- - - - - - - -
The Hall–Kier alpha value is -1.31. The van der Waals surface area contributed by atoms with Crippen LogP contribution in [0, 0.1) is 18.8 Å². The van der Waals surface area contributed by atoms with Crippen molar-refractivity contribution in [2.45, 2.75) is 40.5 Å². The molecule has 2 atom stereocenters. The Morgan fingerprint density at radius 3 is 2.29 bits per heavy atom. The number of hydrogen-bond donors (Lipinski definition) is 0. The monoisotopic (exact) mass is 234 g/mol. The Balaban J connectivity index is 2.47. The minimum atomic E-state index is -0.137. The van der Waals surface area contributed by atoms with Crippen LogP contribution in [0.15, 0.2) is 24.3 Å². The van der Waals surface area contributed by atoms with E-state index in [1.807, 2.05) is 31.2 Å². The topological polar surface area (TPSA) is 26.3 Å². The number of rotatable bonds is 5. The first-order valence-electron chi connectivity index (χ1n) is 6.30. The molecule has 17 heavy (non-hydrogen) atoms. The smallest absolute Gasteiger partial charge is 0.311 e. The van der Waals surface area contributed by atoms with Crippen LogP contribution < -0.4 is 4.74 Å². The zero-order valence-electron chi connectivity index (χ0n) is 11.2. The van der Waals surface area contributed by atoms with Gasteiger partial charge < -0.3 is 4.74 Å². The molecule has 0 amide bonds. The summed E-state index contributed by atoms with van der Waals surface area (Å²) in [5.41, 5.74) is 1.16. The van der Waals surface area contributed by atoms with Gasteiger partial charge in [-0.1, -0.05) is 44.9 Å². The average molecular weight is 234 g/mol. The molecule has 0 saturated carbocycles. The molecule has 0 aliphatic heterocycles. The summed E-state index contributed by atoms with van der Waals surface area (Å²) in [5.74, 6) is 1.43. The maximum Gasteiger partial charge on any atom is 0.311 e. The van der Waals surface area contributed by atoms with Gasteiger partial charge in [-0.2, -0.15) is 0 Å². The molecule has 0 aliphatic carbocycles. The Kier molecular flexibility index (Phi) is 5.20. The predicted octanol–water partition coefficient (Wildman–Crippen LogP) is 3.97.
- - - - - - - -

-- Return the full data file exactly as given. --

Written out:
The Hall–Kier alpha value is -1.31. The van der Waals surface area contributed by atoms with Crippen LogP contribution in [0, 0.1) is 18.8 Å². The van der Waals surface area contributed by atoms with Crippen molar-refractivity contribution in [2.45, 2.75) is 40.5 Å². The molecule has 2 atom stereocenters. The Morgan fingerprint density at radius 3 is 2.29 bits per heavy atom. The number of hydrogen-bond donors (Lipinski definition) is 0. The monoisotopic (exact) mass is 234 g/mol. The Balaban J connectivity index is 2.47. The minimum atomic E-state index is -0.137. The van der Waals surface area contributed by atoms with Crippen LogP contribution in [0.15, 0.2) is 24.3 Å². The van der Waals surface area contributed by atoms with E-state index in [1.807, 2.05) is 31.2 Å². The topological polar surface area (TPSA) is 26.3 Å². The number of rotatable bonds is 5. The first-order valence-electron chi connectivity index (χ1n) is 6.30. The molecule has 17 heavy (non-hydrogen) atoms. The smallest absolute Gasteiger partial charge is 0.311 e. The van der Waals surface area contributed by atoms with Crippen LogP contribution < -0.4 is 4.74 Å². The zero-order valence-electron chi connectivity index (χ0n) is 11.2. The van der Waals surface area contributed by atoms with Gasteiger partial charge < -0.3 is 4.74 Å². The molecule has 0 amide bonds. The summed E-state index contributed by atoms with van der Waals surface area (Å²) in [5.41, 5.74) is 1.16. The van der Waals surface area contributed by atoms with Gasteiger partial charge in [-0.1, -0.05) is 44.9 Å². The average molecular weight is 234 g/mol. The molecule has 0 saturated carbocycles. The molecule has 0 aliphatic heterocycles. The summed E-state index contributed by atoms with van der Waals surface area (Å²) in [5.74, 6) is 1.43. The maximum Gasteiger partial charge on any atom is 0.311 e. The van der Waals surface area contributed by atoms with Gasteiger partial charge in [-0.2, -0.15) is 0 Å². The molecule has 0 aliphatic carbocycles. The Kier molecular flexibility index (Phi) is 5.20. The predicted octanol–water partition coefficient (Wildman–Crippen LogP) is 3.97.